Were you aware !
i interviewed some industry experts on this topic last year.Here are a few quotes from the episode.
# The 8 steps to building a phishing awareness security program
04: 52 - Study the psychology of an organization
Don’t just measure phishing clicks. Look into what people are more likely to click.*“Behavioral change is really, really hard to measure, but it's the thing that everybody says they want to do. But if you don't take the time to really invest in it, learn about it and make sure that you have someone dedicated to it, it's easy to say, ‘Hey, I got these many people to click.’ But at the end of the day, when it comes down to phishing, if you study an organization from a psychological perspective, you can pretty much figure out what they will click on. For example, I worked for an organization and we looked at the dark data around phishing. I learned very quickly that people cared about their PTO. And people cared about people acknowledging them saying good job. Now, if I pushed out something that didn't relate to any of those things, I was less likely to get people to click. But if I pushed out a phishing email that related to someone's PTO or saying, congratulations, you did such a great job. I want to give you a bonus or something like that. They were more likely to click on it. So with that, it really comes down to knowing your people, knowing the organization that you're phishing’ and knowing that a one size fits all solution does not work.”
19: 47 - Train for more than compliance
Don’t just get people in a room for training once a year. Raise awareness and train so that people change behaviors and become more security-minded all year long.
*“It’s really touching because we were having lunch one day and someone came over and said, ‘Hey, you told me about looking for emails like this and stuff like that. And I ended up getting one at home and I made sure that I remembered what you said about that.’ And think about that. They're not talking about the company they're supporting, they're talking about a behavior that they were doing at home. But if I can get someone to get into the habit of doing something in their personal life, I can definitely get them to do it at work, because it's already ingrained in their behaviors. So I think that that's why behavioral change and awareness is so important. And training, no matter how good it is, we can have ninjas in it and we can have all kinds of stuff in a training. It's not about the training. It's about how I leverage that training to promote awareness throughout the year so that people can remember it. It takes 7-12 times before someone builds a habit, which means that I can't just tell them it once a year.”*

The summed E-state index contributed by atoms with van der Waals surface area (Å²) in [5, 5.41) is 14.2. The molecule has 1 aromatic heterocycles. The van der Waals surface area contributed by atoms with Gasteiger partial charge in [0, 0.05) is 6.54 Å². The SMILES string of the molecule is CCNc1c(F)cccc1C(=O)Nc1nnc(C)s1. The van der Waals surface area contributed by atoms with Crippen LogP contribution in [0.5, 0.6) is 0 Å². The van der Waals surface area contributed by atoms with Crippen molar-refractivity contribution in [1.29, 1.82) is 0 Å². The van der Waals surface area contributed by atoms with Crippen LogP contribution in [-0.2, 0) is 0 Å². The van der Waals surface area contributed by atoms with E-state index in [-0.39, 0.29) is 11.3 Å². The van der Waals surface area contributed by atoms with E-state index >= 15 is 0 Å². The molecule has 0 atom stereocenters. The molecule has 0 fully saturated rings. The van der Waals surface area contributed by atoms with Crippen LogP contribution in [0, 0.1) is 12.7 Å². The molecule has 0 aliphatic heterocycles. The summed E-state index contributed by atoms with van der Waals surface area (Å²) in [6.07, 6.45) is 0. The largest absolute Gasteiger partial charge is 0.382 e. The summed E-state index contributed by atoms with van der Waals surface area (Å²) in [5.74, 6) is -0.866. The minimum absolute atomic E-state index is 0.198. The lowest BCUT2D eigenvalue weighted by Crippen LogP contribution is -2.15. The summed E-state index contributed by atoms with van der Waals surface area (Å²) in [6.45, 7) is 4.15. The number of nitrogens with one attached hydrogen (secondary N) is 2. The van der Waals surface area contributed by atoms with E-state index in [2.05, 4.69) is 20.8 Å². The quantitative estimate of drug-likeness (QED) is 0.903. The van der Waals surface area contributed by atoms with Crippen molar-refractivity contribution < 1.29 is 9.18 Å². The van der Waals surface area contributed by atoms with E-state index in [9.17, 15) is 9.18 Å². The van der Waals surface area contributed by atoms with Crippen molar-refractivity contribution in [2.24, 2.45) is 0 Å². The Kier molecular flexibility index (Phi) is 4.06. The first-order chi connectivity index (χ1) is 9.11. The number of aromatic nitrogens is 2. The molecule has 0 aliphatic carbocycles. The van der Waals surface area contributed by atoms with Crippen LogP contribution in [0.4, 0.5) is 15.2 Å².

How to Create Security Training That Sticks
33: 09 - Tailor your training expectations with company size
At small companies, it’s easier to get everyone engaged. For larger companies, Zack suggests rewarding employees who catch phishing scams in addition to offering training.*“As a company gets larger and larger, getting 100% engagement is nearly impossible, regardless of how required the training is. And so I think you do have to level-set your expectations in terms of what are appropriate participation rates? How do we measure success? And I think there are some new trends around measuring success, specifically around security culture. And a lot of people have been focused when it comes to simulated phishing.
They've been focused on reporting on how many people took the bait. It’s a very reactive measurement, right? Let's start reporting on how many people have reported the attack. That’s a very proactive measure. It shows what culture is like within the organization, that people have been educated on attacks, educated on how to report them, and let's start gamifying and awarding those people who are reporting legitimate attacks.”*
After all of that camDown helps stop foreign state actors (FSA's) from accessing your webcam!